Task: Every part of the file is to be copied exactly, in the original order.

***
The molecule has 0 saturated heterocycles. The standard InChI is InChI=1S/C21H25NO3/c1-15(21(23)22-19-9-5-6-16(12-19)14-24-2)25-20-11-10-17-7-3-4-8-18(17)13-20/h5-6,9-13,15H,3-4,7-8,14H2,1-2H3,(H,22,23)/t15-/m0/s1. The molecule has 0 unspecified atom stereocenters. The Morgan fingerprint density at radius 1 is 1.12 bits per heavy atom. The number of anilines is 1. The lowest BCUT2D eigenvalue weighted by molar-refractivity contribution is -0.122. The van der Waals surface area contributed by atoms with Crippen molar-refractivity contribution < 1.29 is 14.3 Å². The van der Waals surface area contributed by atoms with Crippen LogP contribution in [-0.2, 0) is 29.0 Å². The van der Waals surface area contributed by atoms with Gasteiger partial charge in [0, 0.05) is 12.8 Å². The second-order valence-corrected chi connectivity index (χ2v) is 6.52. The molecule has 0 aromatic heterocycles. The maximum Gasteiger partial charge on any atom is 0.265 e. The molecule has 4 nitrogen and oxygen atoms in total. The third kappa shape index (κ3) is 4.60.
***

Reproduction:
The molecule has 0 saturated heterocycles. The standard InChI is InChI=1S/C21H25NO3/c1-15(21(23)22-19-9-5-6-16(12-19)14-24-2)25-20-11-10-17-7-3-4-8-18(17)13-20/h5-6,9-13,15H,3-4,7-8,14H2,1-2H3,(H,22,23)/t15-/m0/s1. The molecule has 0 unspecified atom stereocenters. The Morgan fingerprint density at radius 1 is 1.12 bits per heavy atom. The number of anilines is 1. The lowest BCUT2D eigenvalue weighted by molar-refractivity contribution is -0.122. The van der Waals surface area contributed by atoms with Crippen molar-refractivity contribution < 1.29 is 14.3 Å². The van der Waals surface area contributed by atoms with Crippen LogP contribution in [-0.2, 0) is 29.0 Å². The van der Waals surface area contributed by atoms with Gasteiger partial charge in [0, 0.05) is 12.8 Å². The second-order valence-corrected chi connectivity index (χ2v) is 6.52. The molecule has 0 aromatic heterocycles. The maximum Gasteiger partial charge on any atom is 0.265 e. The molecule has 4 nitrogen and oxygen atoms in total. The third kappa shape index (κ3) is 4.60.